We are delighted to welcome this cross-post by Dr Shane Darcy from the Business and Human Rights in Ireland Blog. The Business and Human Rights in Ireland Blog is dedicated to tracking and analysing developments relating to business and human rights in Ireland. It aims to address legal and policy issues, as well as highlighting human rights concerns raised by the activities of Irish companies or multinational corporations based in Ireland. The blog is run by Dr Shane Darcy who is a lecturer at the Irish Centre for Human Rights, National University of Ireland Galway.
The United Nations Special Rapporteur on the situation of Human Rights Defenders has raised concerns regarding the treatment of those opposing the onshore gas pipeline being built by Shell and Statoil in Erris, Co. Mayo. Margaret Sekaggya outlines her views in a report submitted this week to the United Nations Human Rights Council. The Special Rapporteur finds that there is credible evidence which indicates:
the existence of a pattern of intimidation, harassment, surveillance and criminalization of those peacefully opposing the Corrib Gas project.
The policing of protests seems to have been disproportionate in some instances, she reports, while “there have also been serious concerns about the lawfulness of certain actions by the private security firm employed by Shell”.
The Corrib Gas dispute has Continue reading “UN Special Rapporteur on Corrib Gas Protests”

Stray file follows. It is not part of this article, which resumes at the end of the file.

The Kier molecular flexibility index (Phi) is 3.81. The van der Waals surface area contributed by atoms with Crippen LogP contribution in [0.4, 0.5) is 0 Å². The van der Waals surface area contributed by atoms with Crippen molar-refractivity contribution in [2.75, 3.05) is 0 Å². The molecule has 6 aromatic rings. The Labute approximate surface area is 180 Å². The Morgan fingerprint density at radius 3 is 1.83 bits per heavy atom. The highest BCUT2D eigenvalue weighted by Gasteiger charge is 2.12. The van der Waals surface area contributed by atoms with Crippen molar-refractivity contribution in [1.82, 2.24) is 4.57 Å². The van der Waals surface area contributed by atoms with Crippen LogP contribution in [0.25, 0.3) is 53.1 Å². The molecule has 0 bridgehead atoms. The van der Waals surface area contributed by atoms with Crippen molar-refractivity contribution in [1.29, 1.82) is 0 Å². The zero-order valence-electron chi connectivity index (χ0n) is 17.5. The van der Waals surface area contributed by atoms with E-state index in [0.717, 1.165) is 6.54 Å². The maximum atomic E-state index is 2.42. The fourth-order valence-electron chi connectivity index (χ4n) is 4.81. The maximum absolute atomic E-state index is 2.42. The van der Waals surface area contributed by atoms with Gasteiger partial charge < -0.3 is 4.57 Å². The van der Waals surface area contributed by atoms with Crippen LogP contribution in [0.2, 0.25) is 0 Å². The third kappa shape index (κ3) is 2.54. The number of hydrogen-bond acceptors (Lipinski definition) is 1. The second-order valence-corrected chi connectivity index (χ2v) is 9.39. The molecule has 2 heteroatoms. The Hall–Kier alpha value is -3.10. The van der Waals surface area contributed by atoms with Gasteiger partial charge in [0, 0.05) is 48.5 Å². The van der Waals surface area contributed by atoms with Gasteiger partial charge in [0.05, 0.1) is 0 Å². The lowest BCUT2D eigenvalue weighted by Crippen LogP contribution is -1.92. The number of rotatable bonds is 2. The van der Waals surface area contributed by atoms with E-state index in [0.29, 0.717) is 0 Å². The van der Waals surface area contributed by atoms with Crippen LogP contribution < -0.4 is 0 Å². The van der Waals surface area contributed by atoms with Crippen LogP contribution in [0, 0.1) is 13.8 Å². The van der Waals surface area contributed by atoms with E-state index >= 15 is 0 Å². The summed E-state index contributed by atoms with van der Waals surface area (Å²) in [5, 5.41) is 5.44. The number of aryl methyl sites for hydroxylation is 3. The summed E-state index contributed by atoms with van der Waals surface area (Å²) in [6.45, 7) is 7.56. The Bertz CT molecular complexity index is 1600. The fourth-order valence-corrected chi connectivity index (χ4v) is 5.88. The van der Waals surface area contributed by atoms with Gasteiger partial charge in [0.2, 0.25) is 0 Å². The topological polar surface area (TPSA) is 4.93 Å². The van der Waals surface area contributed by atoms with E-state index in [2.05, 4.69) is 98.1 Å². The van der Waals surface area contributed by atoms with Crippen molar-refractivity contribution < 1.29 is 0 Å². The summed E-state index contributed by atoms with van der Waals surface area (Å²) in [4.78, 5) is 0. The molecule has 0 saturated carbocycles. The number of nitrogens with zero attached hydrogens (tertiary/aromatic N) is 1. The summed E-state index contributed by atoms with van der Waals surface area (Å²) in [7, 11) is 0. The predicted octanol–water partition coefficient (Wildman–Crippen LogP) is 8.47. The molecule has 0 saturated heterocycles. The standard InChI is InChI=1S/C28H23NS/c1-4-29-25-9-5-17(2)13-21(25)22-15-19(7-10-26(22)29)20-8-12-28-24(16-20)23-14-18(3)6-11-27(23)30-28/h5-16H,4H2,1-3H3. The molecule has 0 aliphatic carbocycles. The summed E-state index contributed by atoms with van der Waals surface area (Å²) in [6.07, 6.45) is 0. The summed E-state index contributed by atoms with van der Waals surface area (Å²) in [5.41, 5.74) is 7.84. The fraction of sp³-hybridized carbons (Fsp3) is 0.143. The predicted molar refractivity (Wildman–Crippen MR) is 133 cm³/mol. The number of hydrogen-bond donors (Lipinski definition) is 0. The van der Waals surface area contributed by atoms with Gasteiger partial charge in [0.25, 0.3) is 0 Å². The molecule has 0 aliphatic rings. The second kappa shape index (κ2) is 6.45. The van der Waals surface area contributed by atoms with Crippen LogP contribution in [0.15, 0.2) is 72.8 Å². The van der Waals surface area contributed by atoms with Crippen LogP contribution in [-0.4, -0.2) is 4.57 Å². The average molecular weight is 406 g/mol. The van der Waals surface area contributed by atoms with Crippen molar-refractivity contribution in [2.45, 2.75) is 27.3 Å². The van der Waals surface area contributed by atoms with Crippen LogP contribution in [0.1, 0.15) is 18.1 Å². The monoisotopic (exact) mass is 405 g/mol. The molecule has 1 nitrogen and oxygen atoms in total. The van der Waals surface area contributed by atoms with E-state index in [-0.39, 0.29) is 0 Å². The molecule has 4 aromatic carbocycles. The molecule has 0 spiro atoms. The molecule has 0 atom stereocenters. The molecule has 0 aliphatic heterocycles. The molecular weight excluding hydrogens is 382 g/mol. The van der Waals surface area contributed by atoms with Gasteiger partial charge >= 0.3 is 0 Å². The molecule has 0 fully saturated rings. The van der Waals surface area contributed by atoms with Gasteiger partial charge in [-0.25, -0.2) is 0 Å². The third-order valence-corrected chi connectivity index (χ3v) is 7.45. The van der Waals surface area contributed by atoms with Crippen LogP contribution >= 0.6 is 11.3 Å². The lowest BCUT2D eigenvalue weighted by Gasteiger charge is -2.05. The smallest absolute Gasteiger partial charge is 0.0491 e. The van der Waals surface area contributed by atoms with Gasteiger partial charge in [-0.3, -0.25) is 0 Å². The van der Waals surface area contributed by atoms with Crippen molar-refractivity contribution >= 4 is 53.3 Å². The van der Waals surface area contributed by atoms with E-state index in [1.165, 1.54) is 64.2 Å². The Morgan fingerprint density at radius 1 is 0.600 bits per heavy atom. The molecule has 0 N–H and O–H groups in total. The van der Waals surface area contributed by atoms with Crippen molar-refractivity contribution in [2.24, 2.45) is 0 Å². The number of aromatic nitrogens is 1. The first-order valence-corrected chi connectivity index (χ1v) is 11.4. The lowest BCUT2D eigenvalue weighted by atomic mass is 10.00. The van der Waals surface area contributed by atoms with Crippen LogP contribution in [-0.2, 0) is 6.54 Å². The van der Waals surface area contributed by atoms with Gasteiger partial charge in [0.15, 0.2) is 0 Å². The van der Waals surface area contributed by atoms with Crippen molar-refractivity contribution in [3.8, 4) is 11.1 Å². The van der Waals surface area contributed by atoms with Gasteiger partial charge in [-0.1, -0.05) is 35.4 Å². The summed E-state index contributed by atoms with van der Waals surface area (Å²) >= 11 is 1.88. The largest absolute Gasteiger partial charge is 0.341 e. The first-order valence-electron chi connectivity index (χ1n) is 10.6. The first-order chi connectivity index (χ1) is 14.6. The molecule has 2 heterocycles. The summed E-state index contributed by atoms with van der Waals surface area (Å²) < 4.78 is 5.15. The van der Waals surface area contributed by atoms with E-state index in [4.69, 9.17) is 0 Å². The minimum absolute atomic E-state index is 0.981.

Amid accusations of educational apartheid in the admissions policies of Irish schools, a landmark Circuit Court ruling in Clonmel allowed an appeal by a secondary school against an Equality Authority ruling that it had indirectly discriminated against a Traveller boy in refusing to admit him. The admissions policy of the Christian Brothers High School in Clonmel is a familiar one in the Irish educational landscape: that the applicant be Catholic; that he would have attended a recognised feeder primary school; and that he would have had a father or brother who attended the school prior to him. Continue reading “Towards Affirmative Action in Irish Education”
The Irish Times journalist Carl O’Brien is the Irish winner of the Together Against Discrimination award for a series of articles he has written on issues relating to persons with disabilities. The prize is part of the European Commission’s anti-discrimination policy awarded to journalists (print and online) that make a contribution to a better public understanding of diversity and discrimination. The series of articles that Carl wrote earlier this year highlighted instances of abuse perpetrated against persons with disabilities in residential settings. He also pointed up the appalling conditions experienced by people living in out-dated institutions. Carl’s work has been the source of discussion in blogs on humanrights.ie. See here and here. His work on exposing large-scale complaints regarding abuse and mistreatment of disabled persons in residential settings, in particular, facilitated an important awareness of the need to introduce mandatory standards and independent inspections for assessing care provided by residential services. Media professionals and anti-discrimination experts judge the national award winner in each EU Member State. Carl’s work will now go forward to an EU jury who will select an overall winner.